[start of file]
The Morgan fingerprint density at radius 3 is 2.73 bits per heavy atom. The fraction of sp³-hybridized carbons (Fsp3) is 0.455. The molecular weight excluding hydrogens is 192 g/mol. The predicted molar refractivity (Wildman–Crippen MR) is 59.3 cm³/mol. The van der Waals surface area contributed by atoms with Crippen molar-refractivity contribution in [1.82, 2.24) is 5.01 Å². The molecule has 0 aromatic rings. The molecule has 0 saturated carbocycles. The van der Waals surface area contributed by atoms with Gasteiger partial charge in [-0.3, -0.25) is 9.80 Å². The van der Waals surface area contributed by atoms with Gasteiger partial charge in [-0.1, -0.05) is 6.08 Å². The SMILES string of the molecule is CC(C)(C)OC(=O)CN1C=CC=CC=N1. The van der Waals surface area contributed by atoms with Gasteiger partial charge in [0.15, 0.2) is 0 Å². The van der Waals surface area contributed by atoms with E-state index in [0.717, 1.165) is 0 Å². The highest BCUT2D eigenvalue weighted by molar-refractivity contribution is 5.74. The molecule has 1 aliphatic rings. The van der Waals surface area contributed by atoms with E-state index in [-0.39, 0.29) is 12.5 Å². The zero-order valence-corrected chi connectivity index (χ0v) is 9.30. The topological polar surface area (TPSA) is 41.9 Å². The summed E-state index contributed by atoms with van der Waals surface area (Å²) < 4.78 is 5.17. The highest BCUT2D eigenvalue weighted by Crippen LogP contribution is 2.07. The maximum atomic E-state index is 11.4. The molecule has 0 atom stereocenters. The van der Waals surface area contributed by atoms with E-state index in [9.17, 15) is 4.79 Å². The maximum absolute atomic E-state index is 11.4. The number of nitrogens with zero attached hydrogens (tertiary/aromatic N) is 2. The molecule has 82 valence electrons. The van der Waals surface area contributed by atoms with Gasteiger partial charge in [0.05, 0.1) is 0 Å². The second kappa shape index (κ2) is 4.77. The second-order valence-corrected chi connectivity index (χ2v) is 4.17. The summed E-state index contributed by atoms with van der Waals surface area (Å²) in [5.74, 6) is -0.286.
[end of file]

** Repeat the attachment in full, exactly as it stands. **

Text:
The Morgan fingerprint density at radius 3 is 2.73 bits per heavy atom. The fraction of sp³-hybridized carbons (Fsp3) is 0.455. The molecular weight excluding hydrogens is 192 g/mol. The predicted molar refractivity (Wildman–Crippen MR) is 59.3 cm³/mol. The van der Waals surface area contributed by atoms with Crippen molar-refractivity contribution in [1.82, 2.24) is 5.01 Å². The molecule has 0 aromatic rings. The molecule has 0 saturated carbocycles. The van der Waals surface area contributed by atoms with Gasteiger partial charge in [-0.3, -0.25) is 9.80 Å². The van der Waals surface area contributed by atoms with Gasteiger partial charge in [-0.1, -0.05) is 6.08 Å². The SMILES string of the molecule is CC(C)(C)OC(=O)CN1C=CC=CC=N1. The van der Waals surface area contributed by atoms with Gasteiger partial charge in [0.15, 0.2) is 0 Å². The van der Waals surface area contributed by atoms with E-state index in [0.717, 1.165) is 0 Å². The highest BCUT2D eigenvalue weighted by molar-refractivity contribution is 5.74. The molecule has 1 aliphatic rings. The van der Waals surface area contributed by atoms with E-state index in [-0.39, 0.29) is 12.5 Å². The zero-order valence-corrected chi connectivity index (χ0v) is 9.30. The topological polar surface area (TPSA) is 41.9 Å². The summed E-state index contributed by atoms with van der Waals surface area (Å²) < 4.78 is 5.17. The highest BCUT2D eigenvalue weighted by Crippen LogP contribution is 2.07. The maximum atomic E-state index is 11.4. The molecule has 0 atom stereocenters. The van der Waals surface area contributed by atoms with E-state index in [9.17, 15) is 4.79 Å². The maximum absolute atomic E-state index is 11.4. The number of nitrogens with zero attached hydrogens (tertiary/aromatic N) is 2. The molecule has 82 valence electrons. The van der Waals surface area contributed by atoms with Gasteiger partial charge in [0.05, 0.1) is 0 Å². The second kappa shape index (κ2) is 4.77. The second-order valence-corrected chi connectivity index (χ2v) is 4.17. The summed E-state index contributed by atoms with van der Waals surface area (Å²) in [5.74, 6) is -0.286.